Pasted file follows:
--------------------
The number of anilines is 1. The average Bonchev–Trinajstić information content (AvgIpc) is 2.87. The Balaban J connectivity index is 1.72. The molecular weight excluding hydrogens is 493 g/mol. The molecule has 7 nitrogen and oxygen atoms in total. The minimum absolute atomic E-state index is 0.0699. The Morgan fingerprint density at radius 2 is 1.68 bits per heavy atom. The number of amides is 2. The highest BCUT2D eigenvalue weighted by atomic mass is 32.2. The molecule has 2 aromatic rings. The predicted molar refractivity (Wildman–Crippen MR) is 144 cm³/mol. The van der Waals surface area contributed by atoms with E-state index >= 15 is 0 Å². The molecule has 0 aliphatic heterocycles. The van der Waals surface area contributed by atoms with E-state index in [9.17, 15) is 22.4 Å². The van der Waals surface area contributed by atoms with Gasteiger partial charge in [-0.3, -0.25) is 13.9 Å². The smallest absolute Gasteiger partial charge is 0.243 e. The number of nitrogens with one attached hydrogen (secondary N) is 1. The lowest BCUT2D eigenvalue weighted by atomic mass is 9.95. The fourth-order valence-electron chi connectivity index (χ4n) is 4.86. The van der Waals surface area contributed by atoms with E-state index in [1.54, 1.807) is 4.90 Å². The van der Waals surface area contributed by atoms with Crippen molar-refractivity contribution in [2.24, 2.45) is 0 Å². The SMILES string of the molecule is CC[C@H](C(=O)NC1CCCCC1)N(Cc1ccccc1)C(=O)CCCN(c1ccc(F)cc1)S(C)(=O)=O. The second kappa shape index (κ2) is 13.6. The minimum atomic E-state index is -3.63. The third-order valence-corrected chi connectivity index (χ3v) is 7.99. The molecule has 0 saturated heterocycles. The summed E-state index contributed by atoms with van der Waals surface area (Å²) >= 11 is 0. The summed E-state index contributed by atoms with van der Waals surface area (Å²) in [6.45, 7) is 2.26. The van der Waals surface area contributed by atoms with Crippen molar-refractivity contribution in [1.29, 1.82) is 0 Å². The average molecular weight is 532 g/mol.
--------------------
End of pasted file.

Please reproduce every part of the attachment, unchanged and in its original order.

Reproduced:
The number of anilines is 1. The average Bonchev–Trinajstić information content (AvgIpc) is 2.87. The Balaban J connectivity index is 1.72. The molecular weight excluding hydrogens is 493 g/mol. The molecule has 7 nitrogen and oxygen atoms in total. The minimum absolute atomic E-state index is 0.0699. The Morgan fingerprint density at radius 2 is 1.68 bits per heavy atom. The number of amides is 2. The highest BCUT2D eigenvalue weighted by atomic mass is 32.2. The molecule has 2 aromatic rings. The predicted molar refractivity (Wildman–Crippen MR) is 144 cm³/mol. The van der Waals surface area contributed by atoms with E-state index >= 15 is 0 Å². The molecule has 0 aliphatic heterocycles. The van der Waals surface area contributed by atoms with E-state index in [9.17, 15) is 22.4 Å². The van der Waals surface area contributed by atoms with Gasteiger partial charge in [-0.3, -0.25) is 13.9 Å². The smallest absolute Gasteiger partial charge is 0.243 e. The number of nitrogens with one attached hydrogen (secondary N) is 1. The lowest BCUT2D eigenvalue weighted by atomic mass is 9.95. The fourth-order valence-electron chi connectivity index (χ4n) is 4.86. The van der Waals surface area contributed by atoms with E-state index in [1.54, 1.807) is 4.90 Å². The van der Waals surface area contributed by atoms with Crippen molar-refractivity contribution in [2.24, 2.45) is 0 Å². The SMILES string of the molecule is CC[C@H](C(=O)NC1CCCCC1)N(Cc1ccccc1)C(=O)CCCN(c1ccc(F)cc1)S(C)(=O)=O. The second kappa shape index (κ2) is 13.6. The minimum atomic E-state index is -3.63. The third-order valence-corrected chi connectivity index (χ3v) is 7.99. The molecule has 0 saturated heterocycles. The summed E-state index contributed by atoms with van der Waals surface area (Å²) >= 11 is 0. The summed E-state index contributed by atoms with van der Waals surface area (Å²) in [6.45, 7) is 2.26. The van der Waals surface area contributed by atoms with Crippen molar-refractivity contribution in [1.29, 1.82) is 0 Å². The average molecular weight is 532 g/mol.